Politically outspoken director Oliver Stone called Edward Snowden a "hero" during a Fourth of July appearance at the Karlovy Vary International Film Festival. The Oscar winner also blasted President Barack Obama for his "George Bush-style eavesdropping techniques," calling the controversies a "disgrace."
"To me, Snowden is a hero, because he revealed secrets that we should all know, that the United States has repeatedly violated the Fourth Amendment." Stone said. "He should be welcomed, and offered asylum, but he has no place to hide because every country is intimidated by the United States. ... Everyone in the world is impacted by the United States' Big Brother attitude toward the world."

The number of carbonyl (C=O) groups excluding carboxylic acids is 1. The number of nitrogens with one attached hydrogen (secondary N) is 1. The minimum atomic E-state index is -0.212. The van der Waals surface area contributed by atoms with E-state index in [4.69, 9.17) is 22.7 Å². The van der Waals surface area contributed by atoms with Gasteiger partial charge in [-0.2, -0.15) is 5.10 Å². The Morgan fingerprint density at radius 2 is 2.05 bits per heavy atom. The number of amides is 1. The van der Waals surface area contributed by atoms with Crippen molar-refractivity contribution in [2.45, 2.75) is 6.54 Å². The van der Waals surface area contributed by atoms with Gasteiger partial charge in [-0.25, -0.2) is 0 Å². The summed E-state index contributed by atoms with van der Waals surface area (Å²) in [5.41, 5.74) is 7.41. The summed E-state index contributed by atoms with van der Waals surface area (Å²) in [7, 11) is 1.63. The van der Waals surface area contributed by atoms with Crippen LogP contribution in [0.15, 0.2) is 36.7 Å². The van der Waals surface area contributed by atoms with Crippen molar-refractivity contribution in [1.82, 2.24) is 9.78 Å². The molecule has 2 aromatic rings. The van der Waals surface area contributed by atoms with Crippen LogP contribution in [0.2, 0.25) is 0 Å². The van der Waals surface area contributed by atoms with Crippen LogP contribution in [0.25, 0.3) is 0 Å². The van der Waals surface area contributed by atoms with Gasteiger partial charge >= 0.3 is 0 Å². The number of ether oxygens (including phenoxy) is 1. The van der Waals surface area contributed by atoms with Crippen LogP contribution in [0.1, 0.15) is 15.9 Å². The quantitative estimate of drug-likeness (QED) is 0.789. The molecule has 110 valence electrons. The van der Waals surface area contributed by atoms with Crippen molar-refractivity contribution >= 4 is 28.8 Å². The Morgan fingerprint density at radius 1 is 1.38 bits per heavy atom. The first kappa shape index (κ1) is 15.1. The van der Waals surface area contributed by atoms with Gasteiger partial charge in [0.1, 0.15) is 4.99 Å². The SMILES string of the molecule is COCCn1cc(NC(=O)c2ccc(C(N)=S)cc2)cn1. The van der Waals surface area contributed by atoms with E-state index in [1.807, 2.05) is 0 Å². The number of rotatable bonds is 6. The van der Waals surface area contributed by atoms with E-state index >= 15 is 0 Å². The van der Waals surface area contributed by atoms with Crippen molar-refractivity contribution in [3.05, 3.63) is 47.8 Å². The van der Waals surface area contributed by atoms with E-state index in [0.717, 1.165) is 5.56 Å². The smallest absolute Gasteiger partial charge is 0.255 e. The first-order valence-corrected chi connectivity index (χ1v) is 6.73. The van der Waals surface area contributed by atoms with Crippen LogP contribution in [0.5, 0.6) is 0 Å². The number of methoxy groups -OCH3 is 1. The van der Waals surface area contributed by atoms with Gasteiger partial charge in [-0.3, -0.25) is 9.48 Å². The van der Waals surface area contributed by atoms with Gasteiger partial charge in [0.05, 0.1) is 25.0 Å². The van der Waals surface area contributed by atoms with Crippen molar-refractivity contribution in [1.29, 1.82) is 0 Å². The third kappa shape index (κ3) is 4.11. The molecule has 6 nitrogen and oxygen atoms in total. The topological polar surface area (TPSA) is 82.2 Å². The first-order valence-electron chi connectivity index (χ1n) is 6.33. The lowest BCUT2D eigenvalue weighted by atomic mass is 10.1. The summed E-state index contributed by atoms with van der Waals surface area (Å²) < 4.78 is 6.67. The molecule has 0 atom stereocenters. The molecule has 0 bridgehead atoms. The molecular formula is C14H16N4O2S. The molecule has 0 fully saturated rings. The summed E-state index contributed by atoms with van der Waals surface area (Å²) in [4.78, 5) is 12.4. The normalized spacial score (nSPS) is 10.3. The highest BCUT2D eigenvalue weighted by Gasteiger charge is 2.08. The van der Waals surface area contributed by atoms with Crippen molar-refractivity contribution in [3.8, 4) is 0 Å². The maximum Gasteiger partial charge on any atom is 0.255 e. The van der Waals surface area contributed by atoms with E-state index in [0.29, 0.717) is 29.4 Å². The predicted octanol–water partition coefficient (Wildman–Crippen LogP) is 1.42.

Stone attended the festival to screen episodes of "Oliver Stone’s Untold History of the United States," his 10-episode documentary series that depicts the country from World War II through the War on Terror. The event also screened "Scarface," which Stone wrote, and the "ultimate" cut of the director's critically panned 2004 epic "Alexander."
The director, also known for "Platoon" and "Born on the Fourth of July," warned those who attended his press conference -- mostly European journalists, according to The Wrap -- that "we need countries to say no to the United States."
"The world is in danger with our tyranny," Stone said.